I wrote yesterday about the innovative doings of the Bezos Family Foundation, an outfit led by Jeff's parents, Mike and Jackie Bezos and focused solely on education. Well, here's what may be the most intersting thing of all: It's pouring serious money into understanding brain development in small children.
The foundation is backing the Developing Mind Project at the University of Washington’s Institute for Learning & Brain Sciences, which is a “multi-year, multimillion-dollar initiative to foster new brain research discoveries and insights into how and when young children learn.”
In 2010, the Bezos Family Foundation put up a $5 million gift to support the launch of the I-LABS MEG (or, Magnetoencephalography) Brain Imaging Center, which hosts the first brain-imaging device in the world optimized for use with infants and young children.
What is MEG and why is it important, you ask? The new MEG machine “allows I-LABS to look at the whole brain to visualize the working together of billions of neurons and trillions of synaptic connections linking these neurons in an effort to better understand complex human systems such as language acquisition and problem solving.” Further I-LABS research will help “establish how early experiences affect the growth and development of the young brain, with particular emphasis on how the social and emotional context influences learning.”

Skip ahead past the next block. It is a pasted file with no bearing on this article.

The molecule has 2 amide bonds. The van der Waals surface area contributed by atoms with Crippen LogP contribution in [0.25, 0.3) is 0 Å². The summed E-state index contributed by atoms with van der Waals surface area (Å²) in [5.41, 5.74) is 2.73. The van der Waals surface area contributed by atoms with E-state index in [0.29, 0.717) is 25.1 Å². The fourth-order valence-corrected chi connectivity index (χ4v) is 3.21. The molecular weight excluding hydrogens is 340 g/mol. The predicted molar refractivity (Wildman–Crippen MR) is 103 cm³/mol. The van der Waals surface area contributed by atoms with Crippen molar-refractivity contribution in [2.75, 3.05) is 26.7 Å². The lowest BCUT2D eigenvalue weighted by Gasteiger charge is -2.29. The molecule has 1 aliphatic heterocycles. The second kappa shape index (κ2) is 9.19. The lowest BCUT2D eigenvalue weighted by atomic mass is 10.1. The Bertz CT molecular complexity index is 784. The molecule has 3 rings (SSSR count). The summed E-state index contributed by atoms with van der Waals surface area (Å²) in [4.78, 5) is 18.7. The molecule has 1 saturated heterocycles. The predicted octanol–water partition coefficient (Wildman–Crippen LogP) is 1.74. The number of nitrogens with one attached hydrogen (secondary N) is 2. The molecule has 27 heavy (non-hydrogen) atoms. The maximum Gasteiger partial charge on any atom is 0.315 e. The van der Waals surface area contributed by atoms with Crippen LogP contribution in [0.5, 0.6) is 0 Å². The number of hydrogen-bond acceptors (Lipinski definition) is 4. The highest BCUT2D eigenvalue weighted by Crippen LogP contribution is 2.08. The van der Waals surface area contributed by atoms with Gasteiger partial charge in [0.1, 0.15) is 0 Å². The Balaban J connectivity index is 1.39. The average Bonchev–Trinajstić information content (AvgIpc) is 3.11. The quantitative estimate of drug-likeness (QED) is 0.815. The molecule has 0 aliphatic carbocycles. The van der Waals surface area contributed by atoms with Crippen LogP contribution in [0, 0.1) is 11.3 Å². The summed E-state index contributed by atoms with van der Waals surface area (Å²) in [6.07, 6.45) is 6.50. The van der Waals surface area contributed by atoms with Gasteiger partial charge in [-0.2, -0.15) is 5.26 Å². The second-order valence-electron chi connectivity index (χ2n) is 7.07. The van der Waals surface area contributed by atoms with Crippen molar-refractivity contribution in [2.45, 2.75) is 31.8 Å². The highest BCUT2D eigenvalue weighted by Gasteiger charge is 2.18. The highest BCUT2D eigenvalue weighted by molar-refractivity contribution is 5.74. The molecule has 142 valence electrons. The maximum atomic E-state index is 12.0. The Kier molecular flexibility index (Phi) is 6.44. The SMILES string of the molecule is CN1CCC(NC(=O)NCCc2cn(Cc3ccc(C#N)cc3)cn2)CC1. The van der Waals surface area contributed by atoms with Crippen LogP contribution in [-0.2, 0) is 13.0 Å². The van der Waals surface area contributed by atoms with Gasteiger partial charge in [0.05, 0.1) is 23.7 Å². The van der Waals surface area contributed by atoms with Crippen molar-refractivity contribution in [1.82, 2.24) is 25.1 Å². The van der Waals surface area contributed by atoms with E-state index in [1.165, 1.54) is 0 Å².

Got all that?
The foundation is keeping a close eye on its investment here. Jackie Bezos (President) and Megan Wyatt (Managing Director) sit on the Advisory Board of the Institute to oversee this groundbreaking research. Other big-name funders like Gates, the National Institutes of Health, and Casey Family Programs (UPS founder Jim Casey) have also poured significant resources into the Institute as well.
Meanwhile, on a very different note, since 2011, the Bezos Family Foundation has also been supporting the Harvard Center on the Developing Child, particularly their Frontiers of Innovation (FOI) initiative.
The FOI initiative takes an unusual approach toward exploring the development of young minds by focusing on the capabilities of adult caregivers. This work explores the development of adults’ self-regulation skills, executive functioning, and mental health. The theory of practice here seems to be that if FOI can succeed in enhancing adult employability, children will experience improved economic and social stability and benefit positively from this new context.
As I noted yesterday, the Bezos Family Foundation is not your run-of-the-mill education foundation. They are putting their money into the latest cutting-edge research and looking to scale it up quickly through direct translation into promising innovative practices.